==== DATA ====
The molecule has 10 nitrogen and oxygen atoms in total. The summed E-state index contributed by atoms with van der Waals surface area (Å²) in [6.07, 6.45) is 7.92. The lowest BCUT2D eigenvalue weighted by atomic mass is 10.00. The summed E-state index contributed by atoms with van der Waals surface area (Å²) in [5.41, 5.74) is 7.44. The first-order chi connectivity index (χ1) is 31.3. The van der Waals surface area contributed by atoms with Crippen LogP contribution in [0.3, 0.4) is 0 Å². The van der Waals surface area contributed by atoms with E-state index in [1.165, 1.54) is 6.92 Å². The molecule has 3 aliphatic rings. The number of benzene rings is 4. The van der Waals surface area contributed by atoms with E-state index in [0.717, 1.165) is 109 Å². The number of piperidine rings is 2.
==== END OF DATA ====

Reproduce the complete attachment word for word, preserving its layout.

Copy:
The molecule has 10 nitrogen and oxygen atoms in total. The summed E-state index contributed by atoms with van der Waals surface area (Å²) in [6.07, 6.45) is 7.92. The lowest BCUT2D eigenvalue weighted by atomic mass is 10.00. The summed E-state index contributed by atoms with van der Waals surface area (Å²) in [5.41, 5.74) is 7.44. The first-order chi connectivity index (χ1) is 31.3. The van der Waals surface area contributed by atoms with Crippen LogP contribution in [0.3, 0.4) is 0 Å². The van der Waals surface area contributed by atoms with E-state index in [1.165, 1.54) is 6.92 Å². The molecule has 3 aliphatic rings. The number of benzene rings is 4. The van der Waals surface area contributed by atoms with E-state index in [0.717, 1.165) is 109 Å². The number of piperidine rings is 2.